This is an interruption to the Calfornia report, but I want to post it while it is still almost topical. I meant to post it on the eleventh but I hadn't yet had a chance to type it up.
In Canada November 11th is a statutory holiday called Remembrance Day. At 11:00 am on the eleventh day, school classes, radio and television stations, and many places of work simply stop activity to observe two minutes of silence. Every town has a cenotaph, a memorial to soldiers from that community. Their names are usually listed on the monument. It's common for the cenotaph to date back to just after World War I, with the 1914-1918 dead listed on one face of the monument and then as you walk around the monument another face will list the 1939-1945 dead. On Remembrance Day there is usually a public ceremony at the cenotaph, where the mayor and other diginitaries lay wreaths, and surviving veterans attend in uniform to be honoured as well. There might be a fly-by of vintage aircraft in missing-man formation, and maybe some speeches.
It's actually more like Remembrance Fortnight, because around the end of October, people start wearing poppies, as a symbol of remembrance. I've never seen anyone wear a real poppy, but as long as I can remember, volunteers have distributed little plastic and felt pin-on poppies in return for donations to veterans' organizations. I've seen a lapel poppy from England, and it was a different style from ours, but still recognizable.
A couple of weeks ago, I saw a man standing on a Canadian street corner, carrying a donation box that was absolutely stuffed with green banknotes. The green ones are twenties in Canada--more than the usual donation for a street-corner poppy, but he was more than the usual person giving them out. He was at least seventy, but fit and trim, standing up straight wearing a green military jumpsuit with faded embroidered patches. He was so dynamic that everyone had to stop and talk to him, and donate for a poppy. I intended to tell you which regiment he had served with, but it turns out that the Duke of Edinburgh shoulder patch isn't enough to identify it, as the Duke is patron to multiple regiments across the country. Someone asked him what year the uniform was, and he said 1953.
I gave him a donation, and he pinned a poppy on my coat. I said thank you, for the poppy, and then I thanked him also for his service to my country. Then I turned away to continue on my errands, and because my voice was cracking. It means a lot to me that people volunteer to fight the battles that we determine are worth fighting. I'm sure they volunteered for all kinds of reasons: to defend the innocent, to prove their worth, to live up to community expectations, for the money, for the travel, to get away from home, or just because all their friends were going. They were probably sometimes scared or bored or lonely and lots of them died. There are still Canadians dying and being wounded in Afghanistan, and I try to remember them all, as I wait for the light to change.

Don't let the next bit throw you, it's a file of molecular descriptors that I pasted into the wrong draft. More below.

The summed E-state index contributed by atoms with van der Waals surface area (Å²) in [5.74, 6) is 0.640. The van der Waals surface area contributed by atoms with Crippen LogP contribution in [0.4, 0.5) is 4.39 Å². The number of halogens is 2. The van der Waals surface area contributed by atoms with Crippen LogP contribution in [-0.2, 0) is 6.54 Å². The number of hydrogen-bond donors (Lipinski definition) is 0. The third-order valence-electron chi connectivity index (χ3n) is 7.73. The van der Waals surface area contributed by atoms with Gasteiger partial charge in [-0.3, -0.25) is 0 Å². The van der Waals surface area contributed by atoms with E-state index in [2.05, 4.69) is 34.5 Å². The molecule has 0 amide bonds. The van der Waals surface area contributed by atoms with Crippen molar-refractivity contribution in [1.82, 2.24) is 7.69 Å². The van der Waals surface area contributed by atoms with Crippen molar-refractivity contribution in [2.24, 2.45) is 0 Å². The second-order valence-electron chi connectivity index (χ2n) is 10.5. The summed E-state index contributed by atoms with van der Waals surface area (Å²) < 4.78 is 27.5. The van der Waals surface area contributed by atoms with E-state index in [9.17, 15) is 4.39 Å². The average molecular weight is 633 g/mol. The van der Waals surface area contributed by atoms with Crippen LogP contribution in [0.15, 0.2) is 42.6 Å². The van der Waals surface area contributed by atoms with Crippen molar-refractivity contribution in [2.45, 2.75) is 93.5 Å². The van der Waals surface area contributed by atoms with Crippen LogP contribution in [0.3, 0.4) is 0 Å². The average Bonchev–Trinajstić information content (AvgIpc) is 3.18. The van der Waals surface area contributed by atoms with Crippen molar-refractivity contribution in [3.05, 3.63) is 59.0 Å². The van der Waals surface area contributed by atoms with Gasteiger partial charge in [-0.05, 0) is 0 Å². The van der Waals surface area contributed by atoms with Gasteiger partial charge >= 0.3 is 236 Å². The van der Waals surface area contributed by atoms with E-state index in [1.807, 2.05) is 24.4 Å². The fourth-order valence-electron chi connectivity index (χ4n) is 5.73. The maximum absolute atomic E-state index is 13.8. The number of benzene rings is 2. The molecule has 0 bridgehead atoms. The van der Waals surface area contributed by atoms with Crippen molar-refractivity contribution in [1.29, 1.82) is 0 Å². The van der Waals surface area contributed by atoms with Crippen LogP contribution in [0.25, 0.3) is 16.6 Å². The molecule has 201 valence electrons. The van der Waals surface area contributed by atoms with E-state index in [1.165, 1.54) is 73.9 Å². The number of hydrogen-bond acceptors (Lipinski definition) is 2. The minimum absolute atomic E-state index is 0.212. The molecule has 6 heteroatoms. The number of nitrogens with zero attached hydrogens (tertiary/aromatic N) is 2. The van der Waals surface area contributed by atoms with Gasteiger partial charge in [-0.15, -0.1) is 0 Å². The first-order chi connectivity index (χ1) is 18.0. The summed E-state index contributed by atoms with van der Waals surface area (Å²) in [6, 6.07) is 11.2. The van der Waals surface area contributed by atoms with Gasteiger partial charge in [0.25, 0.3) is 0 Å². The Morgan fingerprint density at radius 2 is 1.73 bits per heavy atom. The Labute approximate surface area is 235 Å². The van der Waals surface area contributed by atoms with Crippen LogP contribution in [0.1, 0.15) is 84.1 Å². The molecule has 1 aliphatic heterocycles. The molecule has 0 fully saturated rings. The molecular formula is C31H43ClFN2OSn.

A young Japanese woman, probably an exchange student, indicates my poppy and asks me what it is for. She has noticed that almost everyone is wearing one. I'm taken aback for a moment, because I was under the impression that the 11th day of the 11th month was remembered as Remembrance Day or Armistice Day or the like around the world. I explain that it is to remind us to remember the soldiers in all the wars, that it is not a victory celebration, but to honour those who fought. "You could wear one too," I tell her. She says thank you, maybe for the explanation, maybe for the acknowledgement that soldiers from her country also died in wars. The light changes and we walk away.
A week later, I was in California, watching the news with a couple of members of the Canadian nerd herd I'd come south with. There had just been an election and the outcome could change the balance of power in the Senate and House, legislative bodies which presumably ratify decisions affecting American soldiers, and therefore soldiers of America's allies and enemies. Watching the footage, I noticed an odd thing.
"None of the newscasters or politicians is wearing a poppy," I said. In Canada, anyone putting forward a public face would be wearing one. It crosses political lines, because we're not honouring the decision to send soldiers to fight, nor the causes they fight for, we're honouring the individuals. I've never heard of anyone shunning poppies because they disagreed with a war or a peacekeeping mission.
"Maybe," it was suggested, "November 11th isn't such a big deal here."
"Or maybe they just don't have poppies. After all, a Canadian wrote the poem."
I've since checked to see if the poppy was a mostly-Canadian thing, but that doesn't seem to be the case. The first Google hit on "In Flanders Fields" is from the Arlington National Cemetary site, and the next one is from Belgium. As this Australian site says, "The poppy soon became widely accepted throughout the allied nations as the flower of remembrance to be worn on Armistice Day." It certainly means that in Canada. We have a circulating coin with a red-coloured poppy on it. User Friendly is a cartoon that is usually silly, often geek-topical, but that took the day off making jokes for the commemoration.
As it turns out, I was with Canadians on the eleventh, but we didn't time our day properly, so we were driving at 11 a.m. (we actually got it mixed up and were thinking 11:11) and just after we parked we noticed with regret that we had missed the appointed hour. "Ah well," said one of my companions, "In gratitude for their sacrifice, let us now go and have a good time enjoying our freedom." And so we did.